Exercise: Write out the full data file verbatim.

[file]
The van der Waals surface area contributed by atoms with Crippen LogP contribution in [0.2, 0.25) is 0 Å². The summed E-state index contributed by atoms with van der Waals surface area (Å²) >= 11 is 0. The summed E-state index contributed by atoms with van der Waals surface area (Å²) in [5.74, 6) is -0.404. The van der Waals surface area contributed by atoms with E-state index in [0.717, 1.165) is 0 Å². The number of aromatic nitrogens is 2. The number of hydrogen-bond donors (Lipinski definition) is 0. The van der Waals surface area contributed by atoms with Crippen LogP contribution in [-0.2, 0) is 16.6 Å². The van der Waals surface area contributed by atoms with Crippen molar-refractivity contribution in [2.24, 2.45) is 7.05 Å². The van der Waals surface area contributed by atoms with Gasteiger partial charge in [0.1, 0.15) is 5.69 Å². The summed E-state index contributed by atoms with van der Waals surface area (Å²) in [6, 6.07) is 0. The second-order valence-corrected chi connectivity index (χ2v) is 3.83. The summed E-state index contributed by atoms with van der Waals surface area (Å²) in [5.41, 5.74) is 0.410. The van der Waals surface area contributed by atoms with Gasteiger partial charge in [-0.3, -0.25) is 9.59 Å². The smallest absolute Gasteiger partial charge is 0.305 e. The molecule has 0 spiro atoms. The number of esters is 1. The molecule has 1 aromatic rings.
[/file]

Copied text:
The van der Waals surface area contributed by atoms with Crippen LogP contribution in [0.2, 0.25) is 0 Å². The summed E-state index contributed by atoms with van der Waals surface area (Å²) >= 11 is 0. The summed E-state index contributed by atoms with van der Waals surface area (Å²) in [5.74, 6) is -0.404. The van der Waals surface area contributed by atoms with E-state index in [0.717, 1.165) is 0 Å². The number of aromatic nitrogens is 2. The number of hydrogen-bond donors (Lipinski definition) is 0. The van der Waals surface area contributed by atoms with Crippen LogP contribution in [-0.2, 0) is 16.6 Å². The van der Waals surface area contributed by atoms with Crippen molar-refractivity contribution in [2.24, 2.45) is 7.05 Å². The van der Waals surface area contributed by atoms with Gasteiger partial charge in [0.1, 0.15) is 5.69 Å². The summed E-state index contributed by atoms with van der Waals surface area (Å²) in [6, 6.07) is 0. The second-order valence-corrected chi connectivity index (χ2v) is 3.83. The summed E-state index contributed by atoms with van der Waals surface area (Å²) in [5.41, 5.74) is 0.410. The van der Waals surface area contributed by atoms with Gasteiger partial charge in [-0.3, -0.25) is 9.59 Å². The smallest absolute Gasteiger partial charge is 0.305 e. The molecule has 0 spiro atoms. The number of esters is 1. The molecule has 1 aromatic rings.